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'Ounce of Prevention'
ISSOs Provide Computer Security at NIH

By Kevin Haney and Cheryl Seaman

What would you do if you accidentally opened an email containing a virus? Would you know who in your IC to contact for help that could save you a lot of time and trouble and prevent the spread of the virus to your friends and colleagues? That helpful IC contact person is your local information systems security officer (ISSO). Every IC at NIH has an ISSO; you can find yours by visiting http://irm.cit.nih.gov/security/scroster.html.

The ISSOs form a critical first line of defense against viruses and other computer security threats by identifying and implementing standardized electronic security policies and information at NIH. They collaborate across the ICs about the confidentiality, availability and integrity of NIH electronic information resources. They discuss and present solutions relating to IT security issues, they recommend corrective procedures and they offer expert advice to other NIH working groups who formulate information security guidance documents and policies. Furthermore, the ISSOs are the official points of contact when calling in the NIH incident response team (IRT) — the IRT gets involved whenever NIH has a major IT security problem.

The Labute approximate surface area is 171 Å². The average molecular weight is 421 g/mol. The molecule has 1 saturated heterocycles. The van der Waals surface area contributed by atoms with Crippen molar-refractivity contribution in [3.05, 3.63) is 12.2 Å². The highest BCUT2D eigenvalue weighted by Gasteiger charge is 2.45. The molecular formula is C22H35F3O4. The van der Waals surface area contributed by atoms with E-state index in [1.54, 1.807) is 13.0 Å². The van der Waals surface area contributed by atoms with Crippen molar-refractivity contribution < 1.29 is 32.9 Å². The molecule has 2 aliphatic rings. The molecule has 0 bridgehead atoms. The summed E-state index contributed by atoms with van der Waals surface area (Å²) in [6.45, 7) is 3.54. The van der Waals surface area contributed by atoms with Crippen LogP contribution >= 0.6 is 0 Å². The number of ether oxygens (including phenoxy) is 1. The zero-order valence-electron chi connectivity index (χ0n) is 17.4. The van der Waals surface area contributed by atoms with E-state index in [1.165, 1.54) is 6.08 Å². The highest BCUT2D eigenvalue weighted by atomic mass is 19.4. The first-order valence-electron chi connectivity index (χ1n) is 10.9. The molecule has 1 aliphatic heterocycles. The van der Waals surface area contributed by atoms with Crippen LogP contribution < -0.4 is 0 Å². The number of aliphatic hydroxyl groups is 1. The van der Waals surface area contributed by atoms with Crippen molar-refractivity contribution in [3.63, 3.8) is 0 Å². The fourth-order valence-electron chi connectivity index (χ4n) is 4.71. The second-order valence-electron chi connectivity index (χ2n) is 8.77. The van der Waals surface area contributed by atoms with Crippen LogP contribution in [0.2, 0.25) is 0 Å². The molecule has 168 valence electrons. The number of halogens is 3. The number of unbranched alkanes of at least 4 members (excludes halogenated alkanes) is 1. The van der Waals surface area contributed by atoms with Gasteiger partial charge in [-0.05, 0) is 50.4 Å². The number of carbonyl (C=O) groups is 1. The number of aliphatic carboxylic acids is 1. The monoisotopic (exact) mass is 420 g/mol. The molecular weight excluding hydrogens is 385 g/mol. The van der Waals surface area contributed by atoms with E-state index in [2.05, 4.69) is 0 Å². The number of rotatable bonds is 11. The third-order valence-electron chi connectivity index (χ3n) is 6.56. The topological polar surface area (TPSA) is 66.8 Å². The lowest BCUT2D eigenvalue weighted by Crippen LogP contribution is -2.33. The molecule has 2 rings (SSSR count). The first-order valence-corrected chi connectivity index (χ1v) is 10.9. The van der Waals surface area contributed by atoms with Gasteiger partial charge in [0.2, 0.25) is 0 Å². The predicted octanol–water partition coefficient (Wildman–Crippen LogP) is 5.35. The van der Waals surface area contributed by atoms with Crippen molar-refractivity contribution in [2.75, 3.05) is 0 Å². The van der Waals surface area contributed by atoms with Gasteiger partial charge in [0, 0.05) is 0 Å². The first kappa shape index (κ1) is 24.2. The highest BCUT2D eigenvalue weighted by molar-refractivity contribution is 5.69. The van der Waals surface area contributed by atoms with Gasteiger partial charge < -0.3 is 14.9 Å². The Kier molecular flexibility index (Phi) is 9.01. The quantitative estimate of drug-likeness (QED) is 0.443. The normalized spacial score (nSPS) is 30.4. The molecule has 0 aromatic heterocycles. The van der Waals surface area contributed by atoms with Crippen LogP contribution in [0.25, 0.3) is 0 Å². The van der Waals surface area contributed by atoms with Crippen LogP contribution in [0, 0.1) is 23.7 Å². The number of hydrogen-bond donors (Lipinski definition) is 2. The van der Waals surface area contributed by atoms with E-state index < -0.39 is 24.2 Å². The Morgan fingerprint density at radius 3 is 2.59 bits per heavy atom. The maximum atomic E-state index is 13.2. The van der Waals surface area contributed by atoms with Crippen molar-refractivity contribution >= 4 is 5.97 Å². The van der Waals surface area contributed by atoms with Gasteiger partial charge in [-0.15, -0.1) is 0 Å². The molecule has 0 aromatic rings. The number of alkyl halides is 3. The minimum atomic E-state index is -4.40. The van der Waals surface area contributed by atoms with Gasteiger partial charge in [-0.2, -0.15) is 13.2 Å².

The ISSOs quietly provide a valuable resource to the electronic security of the entire NIH community. Your IC's ISSO: Is knowledgeable about security policies and procedures; works with CIT on security issues and incidents; implements NIH security policies and systems security awareness programs; promotes awareness of IT security issues, among other duties.

Get to know your local ISSO before the next PC virus strikes. They may be able to provide you with that "ounce of prevention" before you need the "pound of cure." If you're interested in learning more about the ISSO working group, drop by one of its meetings, which are open to all staff, any 3rd Friday of the month. For more information, visit its web site at: http://irm.cit.nih.gov/security/.


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